Scott Stallings (28), Patrick Reed TWICE (23), Chris Kirk (28), Webb Simpson (28), Dustin Johnson (29), Harris English (24), Jason Day (26) and Russell Henley (24) Seung-Yul Noh (22), Martin Kaymer (29), Brendon Todd, 28 and Hideki Matsuyama (22), are the twenty-somethings who have made large noise this year.


Australian John Senden, 42, won at Tampa Bay for the only W for the “Old Guys” this season.



Pay Attention: It’s FREE!



Francis Ouimet, 1913, was the last player to win in his first U.S. Open.


The last amateur to win was John Goodman in 1933.


In the last four years, three winners have been foreign-born. There have been 28 international champions and eight in the last 15 years.


Justin Rose became the first Englishman in 33 years to win last year. Tony Jacklin in 1970 was the last Englishman to win.


John J. McDermott was 19 years, 10 moths and four days when he lifted the trophy in 1911. He’s the youngest champion.


Hale Irwin was 45 years and 15 days when he won in 1990. The oldest champion was entered into the field that year as a special exemption by the USGA. They were quite right.


There are 21 multiple champions. This week, two of them are in the field as Ernie Els and Retief Goosen, both South Africans, have both won twice. They look to join Tiger Woods and Hale Irwin on three titles. They’ll need two more to join Jack Nicklaus, Ben Hogan, Bobby Jones and Willie Anderson who all have four.


Woods won the 2000 U.S. Open by 15 shots. That’s the largest margin of victory in an major.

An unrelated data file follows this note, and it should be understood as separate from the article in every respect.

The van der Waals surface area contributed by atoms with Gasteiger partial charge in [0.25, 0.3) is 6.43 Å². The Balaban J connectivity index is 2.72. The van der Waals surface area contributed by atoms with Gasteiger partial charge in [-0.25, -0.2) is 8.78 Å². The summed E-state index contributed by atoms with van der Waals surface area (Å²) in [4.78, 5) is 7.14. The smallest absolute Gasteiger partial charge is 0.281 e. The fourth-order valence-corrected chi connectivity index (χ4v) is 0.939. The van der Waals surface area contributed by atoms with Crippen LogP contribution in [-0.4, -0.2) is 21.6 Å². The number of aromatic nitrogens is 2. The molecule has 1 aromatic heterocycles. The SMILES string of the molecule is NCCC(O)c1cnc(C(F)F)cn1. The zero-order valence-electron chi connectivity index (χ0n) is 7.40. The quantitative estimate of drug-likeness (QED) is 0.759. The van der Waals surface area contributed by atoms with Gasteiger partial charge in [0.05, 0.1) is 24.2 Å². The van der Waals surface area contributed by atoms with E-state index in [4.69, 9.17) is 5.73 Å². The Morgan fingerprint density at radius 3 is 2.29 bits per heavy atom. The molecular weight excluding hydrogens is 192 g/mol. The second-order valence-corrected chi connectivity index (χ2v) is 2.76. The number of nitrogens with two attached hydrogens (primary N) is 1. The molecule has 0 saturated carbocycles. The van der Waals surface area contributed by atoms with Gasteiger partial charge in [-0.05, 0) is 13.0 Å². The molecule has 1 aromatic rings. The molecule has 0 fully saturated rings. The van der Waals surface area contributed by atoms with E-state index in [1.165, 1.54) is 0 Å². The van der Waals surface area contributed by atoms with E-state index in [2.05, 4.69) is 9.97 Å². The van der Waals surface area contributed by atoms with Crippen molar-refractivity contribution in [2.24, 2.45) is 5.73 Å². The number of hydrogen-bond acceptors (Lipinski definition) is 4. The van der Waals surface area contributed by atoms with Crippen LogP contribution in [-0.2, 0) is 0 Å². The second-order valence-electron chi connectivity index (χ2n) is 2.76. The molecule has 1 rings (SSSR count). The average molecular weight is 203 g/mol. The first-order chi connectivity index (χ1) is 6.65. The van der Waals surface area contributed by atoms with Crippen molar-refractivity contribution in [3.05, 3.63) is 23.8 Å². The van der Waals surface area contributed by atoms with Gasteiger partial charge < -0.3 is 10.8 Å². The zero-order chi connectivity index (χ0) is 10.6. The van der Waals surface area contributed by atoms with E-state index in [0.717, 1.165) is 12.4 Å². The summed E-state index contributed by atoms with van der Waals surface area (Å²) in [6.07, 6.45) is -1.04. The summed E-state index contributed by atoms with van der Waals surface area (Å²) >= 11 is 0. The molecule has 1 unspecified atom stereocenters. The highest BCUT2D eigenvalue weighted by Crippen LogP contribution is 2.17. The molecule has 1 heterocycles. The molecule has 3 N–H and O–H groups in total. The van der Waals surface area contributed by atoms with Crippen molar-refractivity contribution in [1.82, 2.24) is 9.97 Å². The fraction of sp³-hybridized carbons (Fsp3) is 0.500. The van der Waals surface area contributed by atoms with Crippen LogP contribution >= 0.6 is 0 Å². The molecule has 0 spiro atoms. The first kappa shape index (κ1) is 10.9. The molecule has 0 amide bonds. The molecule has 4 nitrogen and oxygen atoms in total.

Rory McIlroy had it to 17-under-par in 2011 at Congressional. He finished on 16-under setting the record for the lowest tournament score.


The lowest round ever fired in U.S. Open play is 63. Johnny Miller might remind you of this during the telecast as his won him the 1973 edition at Oakmont. His 63 is the only one ever fired on Sunday.


Jack Nicklaus, Tom Weiskopf and Vijay Singh are the other three players to turn it that number as well.


The largest Sunday comeback is seven shots accomplished by Arnold Palmer in 1960 at Cherry Hills.


Curtis Strange is the last player of six to defend his title. He accomplished this feet in 1988 and 1989.


Only five players in the field this week played “old” Pinehurst in 1999 and 2005. Stewart Cink, Jeff Maggert, Jim Furyk, Justin Leonard and Phil Mickelson hold this distinction.


Phil Mickelson has six seconds. That’s the most all time.


The last player to win with a birdie on 72nd holes was Bobby Jones in 1926.


No player has won multiple majors in the same year since Padraig Harrington in 2008. Think about that for a minute.